Packet of Doom Events

By jullee
  • Jamestown

    It's a corporate colony, operated by joint stock companies. Virginia colonies sought to encourage settlement here. It is a representative government which was where many Puritans lived.
  • First Africans brought to Virginia

    First Africans brought to Virginia
    The first Africans came from slave ships operated by Dutch traders. At first, the African Americans received the same status as white indentured servants. They were later discriminated by the House of Burgesses to becoming slaves. Although, most colonists were too poor to afford slave workers.
  • Mayflower Compact

    Mayflower Compact
    Pilgrims signed and drew up a document that pledged them to make decisions by the will of the majority. It represented both an early form of colonial self government and an early form of written constitution.
  • Great Migration of Puritans

    Great Migration of Puritans
    Approximately one thousand Puritans were led by John Winthrop to sail for the Massachusetts shore. They wanted to escape religious prosecution and explore the new land. This founded Boston and several other towns.
  • Roger Williams Established Rhode Island

    Roger Williams Established Rhode Island
    Roger Williams established Rhode Island. It was originally up in Massachusetts Bay. It was an English Protestant theologian. Rhode Island was an early proponent of religious freedom and a separation of church and state.
  • William Penn Established Pennsylvania

    William Penn Established Pennsylvania
    The royal family owed William Penn's father a large amount of money. The debt was paid off to William Penn with lands in America. He wanted to acheive 3 purposes: 1) provide a religious refuge for the Quakers and other persecuted people 2) enact liberal ideas in government 3) generate income and profits for himself.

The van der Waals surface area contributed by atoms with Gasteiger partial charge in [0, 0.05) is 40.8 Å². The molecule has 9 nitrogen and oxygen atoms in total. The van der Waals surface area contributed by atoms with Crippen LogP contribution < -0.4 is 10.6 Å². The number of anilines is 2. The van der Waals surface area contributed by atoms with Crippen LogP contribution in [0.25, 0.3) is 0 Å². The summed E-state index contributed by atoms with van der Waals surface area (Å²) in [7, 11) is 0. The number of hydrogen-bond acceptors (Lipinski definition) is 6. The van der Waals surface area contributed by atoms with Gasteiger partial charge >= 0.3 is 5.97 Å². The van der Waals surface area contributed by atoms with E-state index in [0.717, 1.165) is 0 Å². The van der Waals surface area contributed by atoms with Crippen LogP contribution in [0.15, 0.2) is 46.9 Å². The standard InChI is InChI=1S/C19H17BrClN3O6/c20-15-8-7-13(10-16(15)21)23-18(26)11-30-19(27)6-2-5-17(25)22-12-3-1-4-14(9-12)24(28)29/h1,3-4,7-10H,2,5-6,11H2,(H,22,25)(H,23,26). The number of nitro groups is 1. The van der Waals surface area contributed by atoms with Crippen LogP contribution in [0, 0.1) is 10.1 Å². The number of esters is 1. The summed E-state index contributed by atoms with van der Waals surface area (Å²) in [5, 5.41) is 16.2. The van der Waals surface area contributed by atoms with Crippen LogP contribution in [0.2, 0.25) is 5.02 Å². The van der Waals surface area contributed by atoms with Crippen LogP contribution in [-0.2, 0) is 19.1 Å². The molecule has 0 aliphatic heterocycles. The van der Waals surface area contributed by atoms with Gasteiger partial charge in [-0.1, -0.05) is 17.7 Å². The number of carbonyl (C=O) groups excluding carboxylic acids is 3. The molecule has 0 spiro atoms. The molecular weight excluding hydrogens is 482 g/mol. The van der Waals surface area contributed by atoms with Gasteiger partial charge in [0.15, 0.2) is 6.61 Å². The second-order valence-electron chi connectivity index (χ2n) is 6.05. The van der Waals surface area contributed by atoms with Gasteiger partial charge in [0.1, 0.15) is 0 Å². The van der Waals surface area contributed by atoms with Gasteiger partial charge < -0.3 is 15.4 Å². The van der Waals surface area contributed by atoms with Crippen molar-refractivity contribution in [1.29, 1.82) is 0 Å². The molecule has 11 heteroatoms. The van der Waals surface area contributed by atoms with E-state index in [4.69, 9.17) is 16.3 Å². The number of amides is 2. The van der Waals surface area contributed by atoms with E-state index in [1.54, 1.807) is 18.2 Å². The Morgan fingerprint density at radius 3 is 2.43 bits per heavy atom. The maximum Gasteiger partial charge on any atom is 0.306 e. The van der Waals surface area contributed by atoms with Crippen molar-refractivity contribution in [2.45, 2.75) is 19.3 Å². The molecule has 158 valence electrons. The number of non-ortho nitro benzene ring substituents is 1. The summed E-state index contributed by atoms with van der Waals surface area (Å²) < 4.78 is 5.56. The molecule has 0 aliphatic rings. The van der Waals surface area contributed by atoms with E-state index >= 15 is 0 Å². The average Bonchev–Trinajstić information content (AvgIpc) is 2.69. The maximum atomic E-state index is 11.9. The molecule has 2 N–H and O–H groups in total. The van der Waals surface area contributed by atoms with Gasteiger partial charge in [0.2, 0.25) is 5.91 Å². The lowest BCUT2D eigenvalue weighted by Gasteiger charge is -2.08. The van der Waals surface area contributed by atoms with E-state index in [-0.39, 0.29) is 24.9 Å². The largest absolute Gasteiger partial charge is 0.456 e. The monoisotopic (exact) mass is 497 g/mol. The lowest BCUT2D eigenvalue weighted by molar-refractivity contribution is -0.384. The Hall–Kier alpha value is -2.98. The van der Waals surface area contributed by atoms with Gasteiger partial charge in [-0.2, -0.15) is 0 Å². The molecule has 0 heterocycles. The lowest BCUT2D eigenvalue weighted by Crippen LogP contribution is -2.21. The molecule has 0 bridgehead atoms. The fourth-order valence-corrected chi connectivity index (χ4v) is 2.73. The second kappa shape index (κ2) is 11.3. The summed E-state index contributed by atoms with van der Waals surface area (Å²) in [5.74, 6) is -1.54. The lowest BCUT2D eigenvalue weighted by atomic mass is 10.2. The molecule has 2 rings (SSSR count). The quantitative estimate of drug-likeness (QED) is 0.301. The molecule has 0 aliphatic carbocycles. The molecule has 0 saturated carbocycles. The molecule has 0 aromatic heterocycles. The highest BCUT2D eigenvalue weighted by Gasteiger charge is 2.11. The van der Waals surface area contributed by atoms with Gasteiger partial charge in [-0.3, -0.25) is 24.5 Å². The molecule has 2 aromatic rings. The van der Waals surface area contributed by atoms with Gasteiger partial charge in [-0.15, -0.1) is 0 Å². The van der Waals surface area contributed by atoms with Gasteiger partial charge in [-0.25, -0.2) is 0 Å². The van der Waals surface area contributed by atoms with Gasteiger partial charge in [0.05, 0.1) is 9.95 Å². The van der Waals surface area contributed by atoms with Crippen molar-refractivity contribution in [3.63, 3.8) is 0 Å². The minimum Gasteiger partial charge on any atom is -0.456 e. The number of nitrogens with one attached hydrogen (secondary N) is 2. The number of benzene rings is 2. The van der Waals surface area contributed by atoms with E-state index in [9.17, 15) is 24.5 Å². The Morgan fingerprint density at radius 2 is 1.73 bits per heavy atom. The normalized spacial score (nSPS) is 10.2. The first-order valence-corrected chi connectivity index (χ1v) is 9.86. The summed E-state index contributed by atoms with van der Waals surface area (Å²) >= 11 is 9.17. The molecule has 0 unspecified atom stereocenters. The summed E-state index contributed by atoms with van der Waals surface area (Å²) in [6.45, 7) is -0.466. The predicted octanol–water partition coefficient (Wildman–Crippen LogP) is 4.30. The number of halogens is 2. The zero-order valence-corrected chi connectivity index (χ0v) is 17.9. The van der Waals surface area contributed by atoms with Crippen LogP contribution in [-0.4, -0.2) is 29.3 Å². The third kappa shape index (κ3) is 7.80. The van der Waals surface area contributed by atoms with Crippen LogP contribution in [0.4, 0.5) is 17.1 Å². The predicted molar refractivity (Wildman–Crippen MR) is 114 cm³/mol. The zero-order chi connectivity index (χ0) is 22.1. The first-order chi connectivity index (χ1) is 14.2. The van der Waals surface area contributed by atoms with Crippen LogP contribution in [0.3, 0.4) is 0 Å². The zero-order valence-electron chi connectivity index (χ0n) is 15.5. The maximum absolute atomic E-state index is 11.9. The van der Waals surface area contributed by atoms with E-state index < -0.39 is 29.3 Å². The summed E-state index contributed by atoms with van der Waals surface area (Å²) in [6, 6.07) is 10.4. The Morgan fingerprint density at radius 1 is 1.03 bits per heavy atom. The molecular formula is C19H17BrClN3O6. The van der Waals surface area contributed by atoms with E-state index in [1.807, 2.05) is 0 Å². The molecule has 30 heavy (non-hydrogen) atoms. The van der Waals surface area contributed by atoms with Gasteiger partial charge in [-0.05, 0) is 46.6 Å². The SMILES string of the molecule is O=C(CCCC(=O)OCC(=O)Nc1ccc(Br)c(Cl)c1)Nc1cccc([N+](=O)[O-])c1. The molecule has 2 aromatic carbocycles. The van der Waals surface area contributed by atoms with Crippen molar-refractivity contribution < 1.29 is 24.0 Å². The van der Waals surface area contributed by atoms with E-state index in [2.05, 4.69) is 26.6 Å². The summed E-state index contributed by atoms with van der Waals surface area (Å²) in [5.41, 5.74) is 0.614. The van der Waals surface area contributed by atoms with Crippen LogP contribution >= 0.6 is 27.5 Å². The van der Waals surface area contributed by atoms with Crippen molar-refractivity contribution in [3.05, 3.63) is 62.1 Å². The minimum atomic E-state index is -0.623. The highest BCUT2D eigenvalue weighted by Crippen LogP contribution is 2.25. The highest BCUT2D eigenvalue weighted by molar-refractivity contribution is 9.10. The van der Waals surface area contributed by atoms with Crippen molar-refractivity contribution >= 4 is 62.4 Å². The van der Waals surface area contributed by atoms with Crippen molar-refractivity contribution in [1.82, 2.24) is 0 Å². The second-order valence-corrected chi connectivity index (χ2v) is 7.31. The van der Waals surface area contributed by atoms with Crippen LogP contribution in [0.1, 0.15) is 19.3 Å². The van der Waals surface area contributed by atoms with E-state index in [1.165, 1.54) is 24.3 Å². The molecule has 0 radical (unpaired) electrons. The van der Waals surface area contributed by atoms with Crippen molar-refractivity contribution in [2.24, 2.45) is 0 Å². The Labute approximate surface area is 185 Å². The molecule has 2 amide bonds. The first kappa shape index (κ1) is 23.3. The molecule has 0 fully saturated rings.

• Salem Witch Trials

    Salem Witch Trials
    Salem witch trials were a series of hearings before county court trials to prosecute people accused of witchcraft. They were thought of as evil beings. Some people who were falsely accused with little evidence or preposterous assumptions were still executed regardless.
  • James Oglethorp Established Georgia

    James Oglethorp Established Georgia
    It acted as the colony's first government. Georgia strictly prohibited the drinking of rum and slavery. Unfortunately, the land did not prosper due to Spanish attacks.
  • Jonathan Edwards Sparked the Great Awakening

    Jonathan Edwards Sparked the Great Awakening
    A man named Jonathan Edwards sparked the Great Awakening. This was a period of religious revival in American religious history. It was a time of purification, faith, and cleansing.
  • The French And Indian War

    The French And Indian War
    The French and Indian War was from 1754-1763. It is also known as the 7 Years' War. The French had started the initial provocation by building a chain of forts in the Ohio River Valley in order to halt Western growth of Brittish colonies.
  • Proclamation of 1763

    Proclamation of 1763
    King George III issued the Proclamation of 1763. Its purpose was to organize Great Britain new North American empires, In addition, it should also stabilize American relations with Native Americans through trade, settlement, and land purchases.
  • Stamp Act

    Stamp Act
    The Stamp Act was issued in the years 1765-1766. It was in order to raise revenue for taxes. The colonists were protected by the British, and also for war debt. It declared that nothing is able to be sent off without the purchase of a stamp on the product.
  • Declaratory Act

    Declaratory Act
    The Stamp Act was repealed. Parliament enacted a face-saving measure known as the Declaratory Act. It asserted that Parliament had the right to tax and make laws for colonies in all cases whatsoever. This led to renewed misunderstanding and conflict between American colonists and the British government.
  • Townshend Acts

    Townshend Acts
    Parliament enacted new duties. The law required that revenues raised would be used to pay crown oficials the colonies. Thus, this made them independent of colonial assemblies that had previously paid their salaries.
  • Boston Tea Party

    Boston Tea Party
    Colonists refused to buy tea. parliament made Brittish tea cheaper than the smuggled ones but people still didn't buy them. A group of Bostonians disguised themselves as Natives and dumped the tea into the bay. This event became known as the Boston Tea Party.
  • First Continental Congress

    First Continental Congress
    The purpose of this was to determine how the colonies should react to what. From their viewpoint it seemed to pose an alarming threat to the rights and liberties. At the time, Americans had no desire for independence. The Intolerable Acts had caused this convention.